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Jan Hesters

Localization with AWS Amplify

Translate your application dynamically in multiple languages with AWS Amplify's I18n module. This tutorial will teach you how to use Amplify's internationalization.

Note: This post is a tutorial for intermediates. Do you want to learn how to accelerate the creation of your projects using Amplify πŸš€? For beginners, I recommend checking out Nader Dabit's free course on egghead, or Amplify's 'Getting Started' to learn the basics.

If you build an application for an international user base, it is probably a good idea to translate your app in the respective countries language. Localization enables your software to reach more users 🌎.

Translating your app with AWS Amplify is very straightforward. We'll go through it step by step in React, but the steps are the same for other frameworks.

Start by creating a new React app.

npx create-react-app amplify-localization && cd amplify-localization

You don't need to run amplify init to use the I18n module because it's independent of the could services. Run yarn start or npm start to view your application. No matter where you are from, it should now say "Edit src/App.js and save to reload."

Let's change that using Amplify's I18n. Add Amplify to your project.

yarn add aws-amplify

Create a new file src/strings.js.

export const strings = {
en: {
appTitle1: 'Edit',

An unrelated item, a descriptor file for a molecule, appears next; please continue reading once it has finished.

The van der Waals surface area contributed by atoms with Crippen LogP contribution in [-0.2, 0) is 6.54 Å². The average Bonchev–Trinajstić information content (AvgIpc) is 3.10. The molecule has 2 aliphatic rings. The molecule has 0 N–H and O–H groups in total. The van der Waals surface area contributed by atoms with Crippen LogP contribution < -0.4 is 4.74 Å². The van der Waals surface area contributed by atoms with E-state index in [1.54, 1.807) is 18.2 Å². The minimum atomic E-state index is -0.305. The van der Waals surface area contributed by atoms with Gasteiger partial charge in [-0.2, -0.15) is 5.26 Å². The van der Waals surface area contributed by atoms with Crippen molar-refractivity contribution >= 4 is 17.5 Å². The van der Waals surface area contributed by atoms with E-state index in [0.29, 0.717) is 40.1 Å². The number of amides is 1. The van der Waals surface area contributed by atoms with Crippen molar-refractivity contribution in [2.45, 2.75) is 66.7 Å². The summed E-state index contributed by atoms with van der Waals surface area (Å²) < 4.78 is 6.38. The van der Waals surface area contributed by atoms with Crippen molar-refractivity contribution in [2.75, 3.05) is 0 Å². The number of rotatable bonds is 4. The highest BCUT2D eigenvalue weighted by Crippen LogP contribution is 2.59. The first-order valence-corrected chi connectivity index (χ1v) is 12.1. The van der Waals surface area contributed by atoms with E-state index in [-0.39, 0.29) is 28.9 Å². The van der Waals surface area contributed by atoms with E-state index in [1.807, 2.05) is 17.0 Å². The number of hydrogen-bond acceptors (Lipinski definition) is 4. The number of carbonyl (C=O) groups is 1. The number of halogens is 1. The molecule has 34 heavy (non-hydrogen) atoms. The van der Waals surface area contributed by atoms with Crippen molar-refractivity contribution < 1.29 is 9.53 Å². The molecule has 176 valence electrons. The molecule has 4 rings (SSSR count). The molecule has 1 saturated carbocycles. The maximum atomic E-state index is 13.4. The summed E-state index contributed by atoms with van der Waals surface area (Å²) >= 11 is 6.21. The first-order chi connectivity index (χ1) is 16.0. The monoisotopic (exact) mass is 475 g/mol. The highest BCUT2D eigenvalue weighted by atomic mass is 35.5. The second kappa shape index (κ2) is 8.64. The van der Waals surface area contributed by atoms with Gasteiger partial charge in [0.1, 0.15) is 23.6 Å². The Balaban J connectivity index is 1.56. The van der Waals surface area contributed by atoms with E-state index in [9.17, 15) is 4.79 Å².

appTitle2: 'and save to reload',
de: {
appTitle1: 'Editiere',
appTitle2: 'und speichere ab um neu zu laden',

Feel free to add your native language. Next, we need to use the I18n module in src/App.js.

import { I18n } from '@aws-amplify/core';
import { strings } from './strings';

Replace your <p /> tag in App.js with the following.

{I18n.get('appTitle1')} <code>src/App.js</code> {I18n.get('appTitle2')}

If your browser is set to German, or if you added your native language and your browser is set to that, you should already see the translated appTitle. If not, you can set it yourself by using I18n.setLanguage('de'). If you are using AWS Amplify on mobile, it cannot automatically detect your language. You will have to use another library to recognize it and then set it manually.

Let's take it a step further πŸ‘πŸ». What if you want to keep your strings where you use them? For example, I like to structure my projects by feature.

β”‚ β”œβ”€β”€ component
β”‚ β”œβ”€β”€ reducer
β”‚ β”œβ”€β”€ strings
β”‚ └── test
β”œβ”€β”€ component
β”œβ”€β”€ reducer
β”œβ”€β”€ strings
└── test

You could either use a function from a well-tested library like mergeDeepRight from Ramda, or you write a function that merges one layer deep yourself. I recommend using a function from a library because it likely works better than anything you come up with yourself. Keep in mind that the keys for each language have to be unique. Otherwise, they will get overwritten by the latest key.

// src/App.js
import { mergeDeepRight } from 'ramda';
import { strings as todosStrings } from './todos/strings';
import { strings as userStrings } from './user/strings';
I18n.putVocabularies(mergeDeepRight(todosStrings, userStrings));

That's it πŸ‘πŸ». Your app now correctly displays in multiple languages.

Note: You can clean up everything by running amplify delete.